i would highly recommend surgery even though it hasnt helped me yet
because if i didnt have surgery my L5/S1 Nerve would of got that crushed it would of left my leg in a more worse state i’m sure
i think my poor back and left nerve condition was hard for any surgery to correct but it was worth a try
and good luck to all future back sufferers
JonasDonald Corenman, MD, DCModeratorOctober 21, 2012 at 1:03 amPost count: 8468
If you had foraminal stenosis causing nerve compression, the type of surgery does matter for effectiveness. If the foraminal stenosis is due to a disc hernation, a simple microdiscectomy can be effective. If however, the foraminal stenosis is due to angular collapse of the vertebra, a foraminotomy can be effective. However, to be effective, significant amounts of bone have to be removed to free up the nerve.
Unfortunately, most of the time, that bone originally grew into the foramen to stabilize the angular collapse. Removal of the bone to free the nerve root also destabilizes the vertebral segment and allows re-collapse and recurrence of the original symptoms after a time.
If this is the case, a TLIF fusion (see website) may be necessary to stabilize the segments and free the nerve while realigning the vertebral bodies.
Dr. CorenmanjonasMemberOctober 21, 2012 at 5:31 pmPost count: 13
Thank you Dr Corenman for your valued advice i feel quite reluctant to have another op because i don’t feel confident that it will give me more mobility and less pain, i tried a test which i read in one of your forums where you heel and toe 10 times with each foot my right is very responsive to movement but my left is half the speed and it burns in my hip and buttock area when i heel and toe so i take it my motor nerves are damaged i went for a very short walk to a shop yesterday which was about 100 yards from the car using my 2 crutches to stabilize me but after that i am very much in pain and my walking is back to tiny painful steps around the house
sometimes when im in the kitchen my lowerback and muscles and buttocks contract and both my legs start to shake and i feel my legs bending at the knees and my legs feel so weak i feel ive got to sit down quickly to relieve the pain and muscle contractions
once i sit in my wheelchair the pain and spasms go within 2 to 5 mins and i just finish off whatever i was doing in my wheelchair
i know im going on a bit but i just wanted you to have a clear picture of my symptoms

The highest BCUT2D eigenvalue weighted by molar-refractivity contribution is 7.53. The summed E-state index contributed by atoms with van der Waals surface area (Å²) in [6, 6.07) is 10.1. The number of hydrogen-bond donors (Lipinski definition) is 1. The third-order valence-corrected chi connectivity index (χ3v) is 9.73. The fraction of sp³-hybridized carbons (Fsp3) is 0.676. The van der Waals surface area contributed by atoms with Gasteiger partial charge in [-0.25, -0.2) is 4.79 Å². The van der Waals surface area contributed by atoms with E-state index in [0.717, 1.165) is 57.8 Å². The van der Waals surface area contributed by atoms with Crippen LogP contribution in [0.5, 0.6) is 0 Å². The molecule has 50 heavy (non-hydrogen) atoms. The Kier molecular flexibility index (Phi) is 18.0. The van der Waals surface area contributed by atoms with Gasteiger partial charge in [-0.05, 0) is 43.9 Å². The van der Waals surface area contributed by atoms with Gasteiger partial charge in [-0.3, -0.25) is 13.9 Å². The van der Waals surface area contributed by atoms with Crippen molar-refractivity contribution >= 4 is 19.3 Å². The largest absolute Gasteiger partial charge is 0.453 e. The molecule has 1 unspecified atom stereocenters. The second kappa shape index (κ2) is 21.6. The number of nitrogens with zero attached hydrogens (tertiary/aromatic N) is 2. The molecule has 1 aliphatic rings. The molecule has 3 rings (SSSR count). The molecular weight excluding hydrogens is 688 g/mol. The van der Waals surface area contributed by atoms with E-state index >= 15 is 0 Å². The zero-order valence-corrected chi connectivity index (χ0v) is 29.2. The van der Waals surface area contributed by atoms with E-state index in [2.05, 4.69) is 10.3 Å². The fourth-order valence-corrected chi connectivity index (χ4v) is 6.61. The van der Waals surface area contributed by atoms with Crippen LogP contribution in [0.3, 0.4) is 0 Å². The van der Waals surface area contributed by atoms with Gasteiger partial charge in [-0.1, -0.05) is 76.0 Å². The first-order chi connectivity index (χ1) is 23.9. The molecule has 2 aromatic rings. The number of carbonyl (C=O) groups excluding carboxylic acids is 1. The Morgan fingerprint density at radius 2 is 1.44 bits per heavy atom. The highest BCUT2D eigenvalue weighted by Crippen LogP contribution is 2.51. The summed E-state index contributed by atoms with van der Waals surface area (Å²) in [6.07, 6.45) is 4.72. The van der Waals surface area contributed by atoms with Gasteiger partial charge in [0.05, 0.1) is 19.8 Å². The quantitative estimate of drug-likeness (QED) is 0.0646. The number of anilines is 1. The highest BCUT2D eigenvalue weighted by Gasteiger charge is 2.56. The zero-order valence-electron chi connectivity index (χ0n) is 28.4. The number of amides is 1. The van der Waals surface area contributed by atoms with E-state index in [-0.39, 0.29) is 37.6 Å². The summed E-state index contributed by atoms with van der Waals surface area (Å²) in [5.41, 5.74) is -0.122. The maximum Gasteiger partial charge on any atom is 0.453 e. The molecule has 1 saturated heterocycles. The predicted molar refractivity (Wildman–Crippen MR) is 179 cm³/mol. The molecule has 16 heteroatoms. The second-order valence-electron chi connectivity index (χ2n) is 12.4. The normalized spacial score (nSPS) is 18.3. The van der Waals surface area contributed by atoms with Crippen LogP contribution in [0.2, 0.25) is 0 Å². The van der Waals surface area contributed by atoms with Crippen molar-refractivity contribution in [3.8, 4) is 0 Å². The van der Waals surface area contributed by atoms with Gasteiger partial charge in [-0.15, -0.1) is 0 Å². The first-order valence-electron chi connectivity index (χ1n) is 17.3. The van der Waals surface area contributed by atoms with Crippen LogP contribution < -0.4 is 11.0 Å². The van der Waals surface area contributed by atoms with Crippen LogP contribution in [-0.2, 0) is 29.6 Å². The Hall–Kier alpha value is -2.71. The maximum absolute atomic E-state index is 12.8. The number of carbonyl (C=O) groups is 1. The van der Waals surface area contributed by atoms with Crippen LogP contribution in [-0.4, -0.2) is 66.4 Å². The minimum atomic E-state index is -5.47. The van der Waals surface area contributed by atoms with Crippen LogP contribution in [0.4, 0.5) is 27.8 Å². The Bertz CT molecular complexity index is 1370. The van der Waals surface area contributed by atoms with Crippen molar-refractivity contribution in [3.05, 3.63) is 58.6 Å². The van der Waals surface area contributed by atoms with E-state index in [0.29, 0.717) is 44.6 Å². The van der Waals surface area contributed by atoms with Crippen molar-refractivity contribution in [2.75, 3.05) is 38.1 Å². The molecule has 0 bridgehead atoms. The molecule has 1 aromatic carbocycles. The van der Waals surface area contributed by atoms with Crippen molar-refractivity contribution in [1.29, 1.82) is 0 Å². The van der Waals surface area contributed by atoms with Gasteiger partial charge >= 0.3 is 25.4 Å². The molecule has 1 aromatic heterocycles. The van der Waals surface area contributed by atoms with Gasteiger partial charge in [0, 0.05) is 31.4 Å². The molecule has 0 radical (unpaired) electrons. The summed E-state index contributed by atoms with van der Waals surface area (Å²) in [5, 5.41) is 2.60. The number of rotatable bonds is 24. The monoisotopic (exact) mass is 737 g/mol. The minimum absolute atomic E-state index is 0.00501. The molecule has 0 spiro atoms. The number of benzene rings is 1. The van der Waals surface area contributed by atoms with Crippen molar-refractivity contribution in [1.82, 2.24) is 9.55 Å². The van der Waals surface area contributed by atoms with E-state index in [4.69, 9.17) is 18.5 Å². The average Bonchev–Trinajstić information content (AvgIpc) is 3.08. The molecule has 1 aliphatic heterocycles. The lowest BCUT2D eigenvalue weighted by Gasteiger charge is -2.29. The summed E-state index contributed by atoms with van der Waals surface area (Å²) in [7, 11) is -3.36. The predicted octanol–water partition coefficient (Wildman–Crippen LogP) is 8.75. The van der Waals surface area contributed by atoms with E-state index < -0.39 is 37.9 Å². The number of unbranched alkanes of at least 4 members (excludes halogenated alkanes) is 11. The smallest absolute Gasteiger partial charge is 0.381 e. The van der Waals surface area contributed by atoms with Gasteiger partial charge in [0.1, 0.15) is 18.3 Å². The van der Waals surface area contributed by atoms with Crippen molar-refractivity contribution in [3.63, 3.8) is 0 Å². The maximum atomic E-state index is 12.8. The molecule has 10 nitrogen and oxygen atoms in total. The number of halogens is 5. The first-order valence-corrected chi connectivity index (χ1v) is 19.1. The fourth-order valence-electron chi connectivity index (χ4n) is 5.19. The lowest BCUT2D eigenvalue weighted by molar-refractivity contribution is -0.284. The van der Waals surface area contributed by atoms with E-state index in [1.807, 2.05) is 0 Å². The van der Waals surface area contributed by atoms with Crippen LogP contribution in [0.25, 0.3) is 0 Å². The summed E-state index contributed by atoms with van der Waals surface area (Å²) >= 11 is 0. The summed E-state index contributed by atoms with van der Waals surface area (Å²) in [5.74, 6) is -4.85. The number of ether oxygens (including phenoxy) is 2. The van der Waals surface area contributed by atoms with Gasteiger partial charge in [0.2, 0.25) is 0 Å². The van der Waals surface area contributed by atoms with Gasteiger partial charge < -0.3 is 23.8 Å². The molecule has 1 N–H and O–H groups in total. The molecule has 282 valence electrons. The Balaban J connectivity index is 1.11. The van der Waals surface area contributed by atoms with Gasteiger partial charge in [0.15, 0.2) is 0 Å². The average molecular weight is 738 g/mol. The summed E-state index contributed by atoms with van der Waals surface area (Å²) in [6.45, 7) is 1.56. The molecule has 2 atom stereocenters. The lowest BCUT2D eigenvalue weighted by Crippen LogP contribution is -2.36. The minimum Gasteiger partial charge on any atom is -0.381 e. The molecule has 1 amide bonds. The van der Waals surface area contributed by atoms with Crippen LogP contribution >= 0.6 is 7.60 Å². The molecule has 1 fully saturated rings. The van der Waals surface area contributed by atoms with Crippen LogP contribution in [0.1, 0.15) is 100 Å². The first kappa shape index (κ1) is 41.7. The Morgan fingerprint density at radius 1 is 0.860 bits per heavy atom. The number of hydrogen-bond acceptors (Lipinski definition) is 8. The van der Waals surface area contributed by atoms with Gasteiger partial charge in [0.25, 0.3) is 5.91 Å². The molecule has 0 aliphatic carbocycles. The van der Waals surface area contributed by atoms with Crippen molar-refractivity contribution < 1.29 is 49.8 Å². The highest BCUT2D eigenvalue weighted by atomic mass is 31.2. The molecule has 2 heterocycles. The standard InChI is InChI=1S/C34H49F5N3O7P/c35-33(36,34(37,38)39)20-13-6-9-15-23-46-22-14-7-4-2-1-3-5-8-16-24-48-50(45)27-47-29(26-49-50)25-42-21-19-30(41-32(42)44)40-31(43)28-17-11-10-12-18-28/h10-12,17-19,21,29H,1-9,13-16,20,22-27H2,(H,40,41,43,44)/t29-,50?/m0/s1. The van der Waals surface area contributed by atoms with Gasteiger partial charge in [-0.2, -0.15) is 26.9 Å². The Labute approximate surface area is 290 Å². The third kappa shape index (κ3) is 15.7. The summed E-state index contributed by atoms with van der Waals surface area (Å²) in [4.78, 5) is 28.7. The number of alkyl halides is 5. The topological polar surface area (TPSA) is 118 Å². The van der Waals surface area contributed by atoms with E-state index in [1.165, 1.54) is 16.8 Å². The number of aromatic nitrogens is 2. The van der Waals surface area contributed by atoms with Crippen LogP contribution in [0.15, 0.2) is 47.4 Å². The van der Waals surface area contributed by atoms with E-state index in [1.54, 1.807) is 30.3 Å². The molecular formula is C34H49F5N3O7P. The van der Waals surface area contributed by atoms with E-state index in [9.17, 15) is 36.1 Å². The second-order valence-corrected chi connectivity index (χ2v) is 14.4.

if i turn down a offer of another operation where do you think my mobility will be in the future will my compressed left leg become worse
over time and is it possible my lowerback could cause any bowl or bladder problems in the future
or is there any hope my symptoms could get better instead of worse
the only thing what really concerns me is bowel or bladder problems
mobility is something i can learn to adapt to
JonasDonald Corenman, MD, DCModeratorOctober 21, 2012 at 8:29 pmPost count: 8468
Those tests I described for motor weakness have a caveat. If the pain prevents you from performing the tests, that may not indicate weakness as pain can inhibit the completion of the tests. A physical examination by a skilled examiner can reveal weakness that is nerve induced.
Your description of your pain leaves me to believe that you are incapacitated due to your symptoms; “i went for a very short walk to a shop yesterday which was about 100 yards from the car using my 2 crutches to stabilize me but after that i am very much in pain and my walking is back to tiny painful steps around the house”.
Bowel and bladder dysfunction due to nerve compression is very rare. The nerve that must be compressed for dysfunction is the Nervi Eregantes, a filamentous nerve in the center of the canal. It takes a very large disc herniation or severe spinal canal stenosis to injure the nerve. Foraminal stenosis should not cause this nerve injury.
Can symptoms get better without surgery? I have seen cases where the unexpected does happen but that is not the typical result. By your symptom description, you most likely will need surgery.